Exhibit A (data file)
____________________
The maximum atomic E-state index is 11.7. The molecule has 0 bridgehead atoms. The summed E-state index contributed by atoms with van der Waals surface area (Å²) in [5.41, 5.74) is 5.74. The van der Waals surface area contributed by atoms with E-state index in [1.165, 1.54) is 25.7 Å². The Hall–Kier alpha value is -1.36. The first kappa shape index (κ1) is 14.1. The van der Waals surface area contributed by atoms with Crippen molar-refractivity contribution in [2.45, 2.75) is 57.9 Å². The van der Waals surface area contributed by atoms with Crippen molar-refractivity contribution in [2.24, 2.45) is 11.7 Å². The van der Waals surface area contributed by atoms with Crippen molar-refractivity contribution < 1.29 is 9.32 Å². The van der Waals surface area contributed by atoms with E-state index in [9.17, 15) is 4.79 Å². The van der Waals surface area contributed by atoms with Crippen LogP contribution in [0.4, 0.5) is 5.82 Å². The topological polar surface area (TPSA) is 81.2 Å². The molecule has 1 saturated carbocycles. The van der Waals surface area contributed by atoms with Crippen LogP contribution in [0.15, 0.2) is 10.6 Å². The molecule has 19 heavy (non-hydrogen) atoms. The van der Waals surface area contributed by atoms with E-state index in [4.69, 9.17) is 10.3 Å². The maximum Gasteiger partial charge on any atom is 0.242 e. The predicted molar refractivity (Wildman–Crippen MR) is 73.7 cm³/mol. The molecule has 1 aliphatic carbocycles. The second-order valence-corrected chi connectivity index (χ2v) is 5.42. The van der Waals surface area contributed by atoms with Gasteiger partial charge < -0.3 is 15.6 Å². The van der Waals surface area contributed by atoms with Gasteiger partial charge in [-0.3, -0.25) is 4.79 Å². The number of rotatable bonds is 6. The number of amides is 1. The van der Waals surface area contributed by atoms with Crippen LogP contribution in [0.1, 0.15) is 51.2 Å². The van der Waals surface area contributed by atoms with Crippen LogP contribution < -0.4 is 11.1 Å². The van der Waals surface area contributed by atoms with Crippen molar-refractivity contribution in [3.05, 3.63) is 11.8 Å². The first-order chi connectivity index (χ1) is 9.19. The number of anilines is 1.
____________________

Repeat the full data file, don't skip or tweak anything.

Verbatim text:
The maximum atomic E-state index is 11.7. The molecule has 0 bridgehead atoms. The summed E-state index contributed by atoms with van der Waals surface area (Å²) in [5.41, 5.74) is 5.74. The van der Waals surface area contributed by atoms with E-state index in [1.165, 1.54) is 25.7 Å². The Hall–Kier alpha value is -1.36. The first kappa shape index (κ1) is 14.1. The van der Waals surface area contributed by atoms with Crippen molar-refractivity contribution in [2.45, 2.75) is 57.9 Å². The van der Waals surface area contributed by atoms with Crippen molar-refractivity contribution in [2.24, 2.45) is 11.7 Å². The van der Waals surface area contributed by atoms with Crippen molar-refractivity contribution < 1.29 is 9.32 Å². The van der Waals surface area contributed by atoms with E-state index in [9.17, 15) is 4.79 Å². The van der Waals surface area contributed by atoms with Crippen LogP contribution in [0.4, 0.5) is 5.82 Å². The topological polar surface area (TPSA) is 81.2 Å². The molecule has 1 saturated carbocycles. The van der Waals surface area contributed by atoms with Crippen LogP contribution in [0.15, 0.2) is 10.6 Å². The molecule has 19 heavy (non-hydrogen) atoms. The van der Waals surface area contributed by atoms with E-state index in [4.69, 9.17) is 10.3 Å². The maximum Gasteiger partial charge on any atom is 0.242 e. The predicted molar refractivity (Wildman–Crippen MR) is 73.7 cm³/mol. The molecule has 1 aliphatic carbocycles. The second-order valence-corrected chi connectivity index (χ2v) is 5.42. The van der Waals surface area contributed by atoms with Gasteiger partial charge < -0.3 is 15.6 Å². The van der Waals surface area contributed by atoms with Gasteiger partial charge in [-0.3, -0.25) is 4.79 Å². The number of rotatable bonds is 6. The number of amides is 1. The van der Waals surface area contributed by atoms with Crippen LogP contribution in [0.1, 0.15) is 51.2 Å². The van der Waals surface area contributed by atoms with Crippen LogP contribution < -0.4 is 11.1 Å². The van der Waals surface area contributed by atoms with Crippen molar-refractivity contribution in [3.05, 3.63) is 11.8 Å². The first-order chi connectivity index (χ1) is 9.19. The number of anilines is 1.